Exclusive: RA set to pull trigger on Rebels with players called in for meeting with Phil Waugh


Rugby Australia is expected to announce this morning the Melbourne Rebels will be axed from the Super Rugby Pacific competition.

The Roar understands Rebels players have been called to a 10am meeting at AAMI Park where they will be addressed by RA chief executive Phil Waugh.

The players are due to fly out to Fiji for their match against the Drua later in the morning with check in at 11.45am.

The Rebels board is understood to be preparing legal action against RA in anticipation that Waugh will announce the Rebels will be cut from the Super Rugby competition.

It’s understood the Rebels’ women’s players have also been called in.

The timing would come as a significant blow to the team which has qualified for the Super finals.

The Rebels have been playing under a shadow for most of the season with speculation rife that RA were to remove them from the competition.

The club noted this in its regular team announcement website post on Wednesday.

Rob Leota. (Photo by Asanka Ratnayake/Getty Images)

“The sense of enormity of the upcoming weeks is not lost on the group. After a turbulent year off field, and the challenges they have faced, the Rebels have shown that with great leadership, connection and the ability to be resolute through adversity they can achieve great things as one connected group,” the article stated.

“Representing their city with pride and performing on the field for their fans has been a key component of Captain Rob Leota’s messaging throughout the season, playing a brand of Rugby unique to the club that would make the Rebels faithful proud.”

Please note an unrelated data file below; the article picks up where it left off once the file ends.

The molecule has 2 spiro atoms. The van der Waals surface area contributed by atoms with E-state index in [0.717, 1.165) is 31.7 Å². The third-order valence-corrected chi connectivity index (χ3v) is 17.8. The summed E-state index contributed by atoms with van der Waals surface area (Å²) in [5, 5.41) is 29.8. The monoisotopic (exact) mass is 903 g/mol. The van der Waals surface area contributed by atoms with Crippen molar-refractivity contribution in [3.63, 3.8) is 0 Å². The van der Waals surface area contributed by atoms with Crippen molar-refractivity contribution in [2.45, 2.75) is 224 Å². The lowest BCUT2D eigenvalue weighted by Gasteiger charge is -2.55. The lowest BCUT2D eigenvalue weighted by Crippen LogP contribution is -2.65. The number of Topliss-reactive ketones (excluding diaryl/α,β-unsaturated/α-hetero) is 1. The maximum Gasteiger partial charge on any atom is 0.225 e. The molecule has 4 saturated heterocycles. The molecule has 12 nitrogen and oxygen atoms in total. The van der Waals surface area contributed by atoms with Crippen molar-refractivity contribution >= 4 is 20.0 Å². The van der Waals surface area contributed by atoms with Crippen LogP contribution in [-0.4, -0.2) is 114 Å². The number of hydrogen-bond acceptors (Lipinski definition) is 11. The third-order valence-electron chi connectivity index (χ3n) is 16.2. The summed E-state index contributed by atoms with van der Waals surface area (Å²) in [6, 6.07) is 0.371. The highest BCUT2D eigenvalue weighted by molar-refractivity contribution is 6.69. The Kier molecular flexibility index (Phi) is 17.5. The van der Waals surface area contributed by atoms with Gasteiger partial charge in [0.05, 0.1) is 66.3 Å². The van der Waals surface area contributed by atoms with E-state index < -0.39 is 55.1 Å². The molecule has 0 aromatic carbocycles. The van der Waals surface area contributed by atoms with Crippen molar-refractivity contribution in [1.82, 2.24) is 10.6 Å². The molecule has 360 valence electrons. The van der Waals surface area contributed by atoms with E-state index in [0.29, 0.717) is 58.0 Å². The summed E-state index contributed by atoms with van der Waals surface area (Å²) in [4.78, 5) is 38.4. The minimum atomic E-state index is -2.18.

The club went into into voluntary administration earlier this year with RA willing to help keep the club alive in 2024 but offering no guarantees beyond this season.

A report from the private administrator Stephen Longley said the Rebels appeared to have traded whilst insolvent over the last five years.

“My preliminary view is that the Company may have traded whilst insolvent from 31 December 2018, and that it is likely that all debts that remain unpaid were incurred which could result in an insolvent trading claim exceeding $16.8m,” he said.

Longley suggested liquidation was not the ideal solution, accepting a settlement from a the investor group that emerged this year.

Aprivate equity-backed consortium led by former Qantas chairman Leigh Clifford announced in April that it was in the ‘final stages of high-level talks’ to move the Rebels to Melbourne’s Western Suburbs and join forces with the A-League’s Western United.

The consortium aimed to raise between $20 million and $30m to save the beleaguered club.

Under the plan,the Melbourne Rebels’ would aim to share Western United’s Wyndham Regional football facility in Tarneit, in the outer western suburbs of Melbourne.

Consortium spokesperson Georgia Widdup said in the statement the move to Tarneit “would be the game-changer that the Melbourne Rebels and the sport of rugby desperately needs in Victoria.

“We have an exciting vision and a detailed, common-sense plan to grow the sport of rugby in the fastest-growing municipality in Australia,” Widdup said.

“The Rebels are committed to the women’s game, the Pasifika community and important programs for the western region’s youth and this move will enable us to significantly expand these critical areas.”

More to come

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